Constitutional Dialogue and the Civil Rights Act of 1964

Saint Louis University Law Journal, Vol. 49, No.1095, 2005. Reprinted with permission of the Saint Louis University Law Journal © 20__ and/or 19__,St. Louis University School of Law, St. Louis, Missouri.

52 Pages Posted: 11 Dec 2018

See all articles by Joel K. Goldstein

Joel K. Goldstein

Saint Louis University - School of Law

Date Written: December 7, 2018

Abstract

The Civil Rights Act of 1964 [1] represented a seminal legislative accomplishment of the twentieth century. Its eleven titles addressed racial discrimination in voting (Title I), public accommodations (Title II), public facilities (Title III), public education (Title IV), publicly financed programs (Title VI) and employment (Title VII).[2] It sought to remedy legislatively the Jim Crow laws and practices that had long contributed to making blacks second-class citizens in America and it provided the Executive Branch tools, especially in Title III and VI, to help implement Brown v. Board of Education.[3] In view of the bill’s focus on racial discrimination, one would expect the legislative discussion to have centered around the injustice of segregation and the burden it imposed on American society. Much of it did. Yet legislators devoted a substantial portion of their attention to constitutional issues relevant to the bill.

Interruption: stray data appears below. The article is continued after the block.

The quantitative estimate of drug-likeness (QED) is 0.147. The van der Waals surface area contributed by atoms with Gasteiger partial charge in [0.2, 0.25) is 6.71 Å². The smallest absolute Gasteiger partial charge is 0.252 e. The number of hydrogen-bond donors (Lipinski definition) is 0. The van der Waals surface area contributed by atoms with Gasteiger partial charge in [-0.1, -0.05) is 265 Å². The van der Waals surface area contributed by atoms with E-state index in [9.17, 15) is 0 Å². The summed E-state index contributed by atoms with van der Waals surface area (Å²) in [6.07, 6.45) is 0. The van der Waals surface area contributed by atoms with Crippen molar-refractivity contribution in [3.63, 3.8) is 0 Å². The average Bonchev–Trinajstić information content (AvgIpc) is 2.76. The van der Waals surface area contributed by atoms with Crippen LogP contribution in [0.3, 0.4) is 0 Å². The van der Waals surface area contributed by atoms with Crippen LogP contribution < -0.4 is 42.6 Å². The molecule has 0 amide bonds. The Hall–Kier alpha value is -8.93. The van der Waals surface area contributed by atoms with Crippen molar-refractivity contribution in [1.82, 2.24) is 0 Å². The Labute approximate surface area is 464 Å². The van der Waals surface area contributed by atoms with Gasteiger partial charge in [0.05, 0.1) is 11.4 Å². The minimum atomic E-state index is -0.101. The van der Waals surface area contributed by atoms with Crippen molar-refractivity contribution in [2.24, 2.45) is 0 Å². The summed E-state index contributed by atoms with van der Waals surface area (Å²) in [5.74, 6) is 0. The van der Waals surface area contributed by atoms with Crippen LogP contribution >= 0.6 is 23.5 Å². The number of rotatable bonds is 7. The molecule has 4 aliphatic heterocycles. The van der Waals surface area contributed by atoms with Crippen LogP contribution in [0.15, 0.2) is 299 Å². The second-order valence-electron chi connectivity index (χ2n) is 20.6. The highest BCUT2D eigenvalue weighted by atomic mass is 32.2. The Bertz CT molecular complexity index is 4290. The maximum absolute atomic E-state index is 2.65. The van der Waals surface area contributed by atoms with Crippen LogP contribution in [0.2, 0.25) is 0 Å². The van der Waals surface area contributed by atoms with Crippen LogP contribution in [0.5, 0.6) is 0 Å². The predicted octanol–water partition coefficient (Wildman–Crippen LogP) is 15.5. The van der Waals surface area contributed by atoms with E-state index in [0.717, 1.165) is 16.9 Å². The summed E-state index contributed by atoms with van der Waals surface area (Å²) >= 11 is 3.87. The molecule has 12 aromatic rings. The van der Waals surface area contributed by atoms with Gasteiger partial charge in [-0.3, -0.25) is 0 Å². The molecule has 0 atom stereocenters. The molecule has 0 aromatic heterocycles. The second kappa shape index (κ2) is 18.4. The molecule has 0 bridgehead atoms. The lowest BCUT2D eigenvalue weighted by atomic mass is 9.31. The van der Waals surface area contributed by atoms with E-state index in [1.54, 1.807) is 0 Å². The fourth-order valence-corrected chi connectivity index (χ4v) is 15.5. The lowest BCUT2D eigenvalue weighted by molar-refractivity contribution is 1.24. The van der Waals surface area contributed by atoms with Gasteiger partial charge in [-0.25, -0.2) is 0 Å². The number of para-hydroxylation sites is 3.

Suggested Citation

Goldstein, Joel K., Constitutional Dialogue and the Civil Rights Act of 1964 (December 7, 2018). Saint Louis University Law Journal, Vol. 49, No.1095, 2005. Reprinted with permission of the Saint Louis University Law Journal © 20__ and/or 19__,St. Louis University School of Law, St. Louis, Missouri.. Available at SSRN: https://ssrn.com/abstract=3297643

Joel K. Goldstein (Contact Author)

Saint Louis University - School of Law ( email )

100 N. Tucker Blvd.
St. Louis, MO 63101
United States

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